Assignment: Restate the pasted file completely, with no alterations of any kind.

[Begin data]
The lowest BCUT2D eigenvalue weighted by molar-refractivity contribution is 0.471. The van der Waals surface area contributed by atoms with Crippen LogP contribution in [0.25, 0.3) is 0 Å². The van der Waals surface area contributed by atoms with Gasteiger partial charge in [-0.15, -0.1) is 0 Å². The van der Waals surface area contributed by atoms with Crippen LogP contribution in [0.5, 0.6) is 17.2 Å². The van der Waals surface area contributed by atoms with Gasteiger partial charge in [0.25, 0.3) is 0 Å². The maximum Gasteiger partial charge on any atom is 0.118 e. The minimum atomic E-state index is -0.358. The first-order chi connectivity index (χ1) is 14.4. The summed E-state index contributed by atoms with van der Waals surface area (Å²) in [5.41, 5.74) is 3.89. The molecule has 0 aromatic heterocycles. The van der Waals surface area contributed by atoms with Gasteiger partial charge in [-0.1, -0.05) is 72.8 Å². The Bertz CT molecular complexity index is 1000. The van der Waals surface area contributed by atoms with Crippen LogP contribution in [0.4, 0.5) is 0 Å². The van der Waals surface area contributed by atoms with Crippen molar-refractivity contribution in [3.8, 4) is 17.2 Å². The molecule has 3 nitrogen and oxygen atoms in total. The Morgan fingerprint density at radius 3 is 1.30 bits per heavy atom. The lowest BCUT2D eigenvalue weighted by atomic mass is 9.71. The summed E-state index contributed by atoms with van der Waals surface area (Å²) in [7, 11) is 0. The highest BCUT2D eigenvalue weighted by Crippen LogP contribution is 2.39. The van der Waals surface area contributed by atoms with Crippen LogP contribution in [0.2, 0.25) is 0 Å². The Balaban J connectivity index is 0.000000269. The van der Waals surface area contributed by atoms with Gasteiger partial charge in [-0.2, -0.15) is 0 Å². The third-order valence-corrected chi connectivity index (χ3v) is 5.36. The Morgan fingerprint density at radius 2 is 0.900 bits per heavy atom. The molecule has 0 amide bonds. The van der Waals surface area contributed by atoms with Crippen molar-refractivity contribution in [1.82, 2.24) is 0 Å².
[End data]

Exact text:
The lowest BCUT2D eigenvalue weighted by molar-refractivity contribution is 0.471. The van der Waals surface area contributed by atoms with Crippen LogP contribution in [0.25, 0.3) is 0 Å². The van der Waals surface area contributed by atoms with Gasteiger partial charge in [-0.15, -0.1) is 0 Å². The van der Waals surface area contributed by atoms with Crippen LogP contribution in [0.5, 0.6) is 17.2 Å². The van der Waals surface area contributed by atoms with Gasteiger partial charge in [0.25, 0.3) is 0 Å². The maximum Gasteiger partial charge on any atom is 0.118 e. The minimum atomic E-state index is -0.358. The first-order chi connectivity index (χ1) is 14.4. The summed E-state index contributed by atoms with van der Waals surface area (Å²) in [5.41, 5.74) is 3.89. The molecule has 0 aromatic heterocycles. The van der Waals surface area contributed by atoms with Gasteiger partial charge in [-0.1, -0.05) is 72.8 Å². The Bertz CT molecular complexity index is 1000. The van der Waals surface area contributed by atoms with Crippen LogP contribution in [0.4, 0.5) is 0 Å². The van der Waals surface area contributed by atoms with Crippen molar-refractivity contribution in [3.8, 4) is 17.2 Å². The molecule has 3 nitrogen and oxygen atoms in total. The Morgan fingerprint density at radius 3 is 1.30 bits per heavy atom. The lowest BCUT2D eigenvalue weighted by atomic mass is 9.71. The summed E-state index contributed by atoms with van der Waals surface area (Å²) in [7, 11) is 0. The highest BCUT2D eigenvalue weighted by Crippen LogP contribution is 2.39. The van der Waals surface area contributed by atoms with Crippen LogP contribution in [0.2, 0.25) is 0 Å². The Balaban J connectivity index is 0.000000269. The van der Waals surface area contributed by atoms with Gasteiger partial charge in [-0.2, -0.15) is 0 Å². The third-order valence-corrected chi connectivity index (χ3v) is 5.36. The Morgan fingerprint density at radius 2 is 0.900 bits per heavy atom. The molecule has 0 amide bonds. The van der Waals surface area contributed by atoms with Crippen molar-refractivity contribution in [1.82, 2.24) is 0 Å².